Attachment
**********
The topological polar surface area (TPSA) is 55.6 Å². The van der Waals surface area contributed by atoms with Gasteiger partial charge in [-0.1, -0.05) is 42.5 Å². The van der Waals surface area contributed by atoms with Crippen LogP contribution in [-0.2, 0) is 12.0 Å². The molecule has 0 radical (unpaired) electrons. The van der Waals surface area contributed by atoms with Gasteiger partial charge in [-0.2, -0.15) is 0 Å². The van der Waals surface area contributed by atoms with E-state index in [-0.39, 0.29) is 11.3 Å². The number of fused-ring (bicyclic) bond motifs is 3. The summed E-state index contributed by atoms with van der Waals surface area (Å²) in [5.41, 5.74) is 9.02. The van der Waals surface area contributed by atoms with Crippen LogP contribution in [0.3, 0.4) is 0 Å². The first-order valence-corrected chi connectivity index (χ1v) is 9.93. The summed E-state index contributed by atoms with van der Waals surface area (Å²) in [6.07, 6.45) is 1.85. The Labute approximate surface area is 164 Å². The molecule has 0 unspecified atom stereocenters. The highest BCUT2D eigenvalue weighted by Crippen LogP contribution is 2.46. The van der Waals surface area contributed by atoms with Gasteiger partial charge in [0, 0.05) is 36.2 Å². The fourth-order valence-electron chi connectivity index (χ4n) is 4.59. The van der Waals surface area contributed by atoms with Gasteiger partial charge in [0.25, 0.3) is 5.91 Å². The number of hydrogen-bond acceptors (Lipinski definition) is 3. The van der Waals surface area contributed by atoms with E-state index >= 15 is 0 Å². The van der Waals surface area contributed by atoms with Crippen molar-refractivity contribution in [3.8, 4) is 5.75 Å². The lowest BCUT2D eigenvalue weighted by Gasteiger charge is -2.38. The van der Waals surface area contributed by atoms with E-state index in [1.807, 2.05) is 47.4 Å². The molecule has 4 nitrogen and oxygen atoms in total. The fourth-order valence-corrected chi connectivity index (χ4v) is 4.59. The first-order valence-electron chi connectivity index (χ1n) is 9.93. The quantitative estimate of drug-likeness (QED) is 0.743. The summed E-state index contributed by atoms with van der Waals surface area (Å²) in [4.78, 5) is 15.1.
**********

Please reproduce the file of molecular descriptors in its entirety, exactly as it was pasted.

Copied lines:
The topological polar surface area (TPSA) is 55.6 Å². The van der Waals surface area contributed by atoms with Gasteiger partial charge in [-0.1, -0.05) is 42.5 Å². The van der Waals surface area contributed by atoms with Crippen LogP contribution in [-0.2, 0) is 12.0 Å². The molecule has 0 radical (unpaired) electrons. The van der Waals surface area contributed by atoms with Gasteiger partial charge in [-0.2, -0.15) is 0 Å². The van der Waals surface area contributed by atoms with E-state index in [-0.39, 0.29) is 11.3 Å². The number of fused-ring (bicyclic) bond motifs is 3. The summed E-state index contributed by atoms with van der Waals surface area (Å²) in [5.41, 5.74) is 9.02. The van der Waals surface area contributed by atoms with Crippen LogP contribution in [0.3, 0.4) is 0 Å². The first-order valence-corrected chi connectivity index (χ1v) is 9.93. The summed E-state index contributed by atoms with van der Waals surface area (Å²) in [6.07, 6.45) is 1.85. The Labute approximate surface area is 164 Å². The molecule has 0 unspecified atom stereocenters. The highest BCUT2D eigenvalue weighted by Crippen LogP contribution is 2.46. The van der Waals surface area contributed by atoms with Gasteiger partial charge in [0, 0.05) is 36.2 Å². The fourth-order valence-electron chi connectivity index (χ4n) is 4.59. The van der Waals surface area contributed by atoms with Gasteiger partial charge in [0.25, 0.3) is 5.91 Å². The number of hydrogen-bond acceptors (Lipinski definition) is 3. The van der Waals surface area contributed by atoms with E-state index >= 15 is 0 Å². The van der Waals surface area contributed by atoms with Crippen molar-refractivity contribution in [3.8, 4) is 5.75 Å². The lowest BCUT2D eigenvalue weighted by Gasteiger charge is -2.38. The van der Waals surface area contributed by atoms with E-state index in [1.807, 2.05) is 47.4 Å². The molecule has 4 nitrogen and oxygen atoms in total. The fourth-order valence-corrected chi connectivity index (χ4v) is 4.59. The first-order valence-electron chi connectivity index (χ1n) is 9.93. The quantitative estimate of drug-likeness (QED) is 0.743. The summed E-state index contributed by atoms with van der Waals surface area (Å²) in [4.78, 5) is 15.1.